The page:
Amazon.com still has listings for medical equipment, but the website includes a caveat and other protections to ensure equipment is supplied to those who need it. Screenshot

Amazon.com still has listings for medical equipment, but the website includes a caveat and other protections to ensure equipment is supplied to those who need it. Screenshot

Five businesses warned for price gouging

Ferguson sent cease and desist letters to five businesses, including one in Issaquah.

Sound Publishing staff report

An Issaquah business is one of a handful to receive cease and desist warning letters from the state attorney general due to alleged price gouging.

On March 4, state Attorney General Bob Ferguson warned that his office planned to open formal investigations against businesses and individuals attempting to price gouge for supplies necessary to protect against COVID-19 (coronavirus).

In a March 31 press release, Ferguson’s office announced it had sent cease and desist letters to five independent vendors “who significantly raised prices on coronavirus-related products like hand sanitizer and N95 masks.”

In the letter to the Issaquah vendor, Ferguson’s office wrote, “I received information from Amazon.com, Inc. indicating that you sold 3M N95 masks on your Nicas storefront at an excessive price during the public health emergency related to the COVID-19 pandemic.”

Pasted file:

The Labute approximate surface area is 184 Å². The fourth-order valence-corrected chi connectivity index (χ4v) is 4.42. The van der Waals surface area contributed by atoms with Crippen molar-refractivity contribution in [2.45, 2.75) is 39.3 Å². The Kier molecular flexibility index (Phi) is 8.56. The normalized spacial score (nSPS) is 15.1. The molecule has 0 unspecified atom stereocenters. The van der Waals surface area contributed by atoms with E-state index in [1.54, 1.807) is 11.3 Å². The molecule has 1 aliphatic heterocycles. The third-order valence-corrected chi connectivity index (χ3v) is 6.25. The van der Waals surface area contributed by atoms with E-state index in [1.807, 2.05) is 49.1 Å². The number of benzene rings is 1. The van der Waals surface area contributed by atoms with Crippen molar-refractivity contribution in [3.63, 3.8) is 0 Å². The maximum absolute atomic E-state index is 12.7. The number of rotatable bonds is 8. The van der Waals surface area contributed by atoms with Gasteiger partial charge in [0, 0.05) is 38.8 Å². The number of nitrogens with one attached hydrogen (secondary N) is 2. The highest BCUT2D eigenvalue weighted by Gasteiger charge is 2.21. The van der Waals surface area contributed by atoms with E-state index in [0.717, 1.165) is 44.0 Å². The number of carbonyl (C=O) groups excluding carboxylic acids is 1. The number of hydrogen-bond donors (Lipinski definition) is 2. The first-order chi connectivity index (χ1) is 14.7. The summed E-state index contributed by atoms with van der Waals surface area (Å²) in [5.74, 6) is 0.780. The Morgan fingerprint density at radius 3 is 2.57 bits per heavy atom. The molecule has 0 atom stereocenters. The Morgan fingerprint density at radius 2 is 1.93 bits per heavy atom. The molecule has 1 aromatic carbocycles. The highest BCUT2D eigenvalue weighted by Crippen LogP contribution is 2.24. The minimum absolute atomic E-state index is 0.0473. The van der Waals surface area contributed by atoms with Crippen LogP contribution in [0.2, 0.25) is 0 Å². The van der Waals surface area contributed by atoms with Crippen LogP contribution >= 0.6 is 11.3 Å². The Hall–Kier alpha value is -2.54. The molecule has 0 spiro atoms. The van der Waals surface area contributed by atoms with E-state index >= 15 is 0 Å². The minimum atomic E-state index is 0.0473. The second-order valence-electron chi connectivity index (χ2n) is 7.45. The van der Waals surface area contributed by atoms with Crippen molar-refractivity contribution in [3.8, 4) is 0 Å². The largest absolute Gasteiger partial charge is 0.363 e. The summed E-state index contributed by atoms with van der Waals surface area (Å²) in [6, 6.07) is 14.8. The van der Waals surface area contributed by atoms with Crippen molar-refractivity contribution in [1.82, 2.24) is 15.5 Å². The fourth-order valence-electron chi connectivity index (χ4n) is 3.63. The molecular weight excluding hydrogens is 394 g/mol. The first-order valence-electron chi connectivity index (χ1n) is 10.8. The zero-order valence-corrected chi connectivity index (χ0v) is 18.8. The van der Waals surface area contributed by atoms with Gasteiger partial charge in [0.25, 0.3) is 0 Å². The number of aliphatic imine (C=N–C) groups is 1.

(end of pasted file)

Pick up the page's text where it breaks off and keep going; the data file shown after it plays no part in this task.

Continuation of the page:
While the letter did not note the Issaquah vendor’s prices, the March 31 press release noted that the cease and desist letters were sent to vendors “who significantly raised prices on coronavirus-related items, in one case by more than 600 percent.”

The Issaquah cease and desist letter explains why potential action is necessary: “As you know, Washington is struggling with this pandemic. Washingtonians should have access to necessary goods at reasonable prices. In this time of uncertainty, consumers should not have to worry about being charged excessive prices for goods they need to stay healthy. My office will hold sellers accountable for price gouging during this emergency.”

Ferguson cites the state constitution, noting that the sellers are believed to be in violation of RCW 19.86.020 which states, “Unfair methods of competition and unfair or deceptive acts or practices in the conduct of any trade or commerce are hereby declared unlawful.”

There is no state law specifically worded against price gouging, however the state attorney general plans to ask the state Legislature to pass such a law during its next legislative session, the press release noted.

“Price-gouging during an emergency is morally wrong, and a violation of the Consumer Protection Act,” Ferguson said in the press release. “These businesses are charging exorbitant prices on products that are essential for the health and well-being of Washingtonians. We will use all of the tools at our disposal to prevent price-gouging during this public health emergency.”

Other vendors receiving letters were located in Spokane, Mill Creek, Seattle and Gig Harbor.


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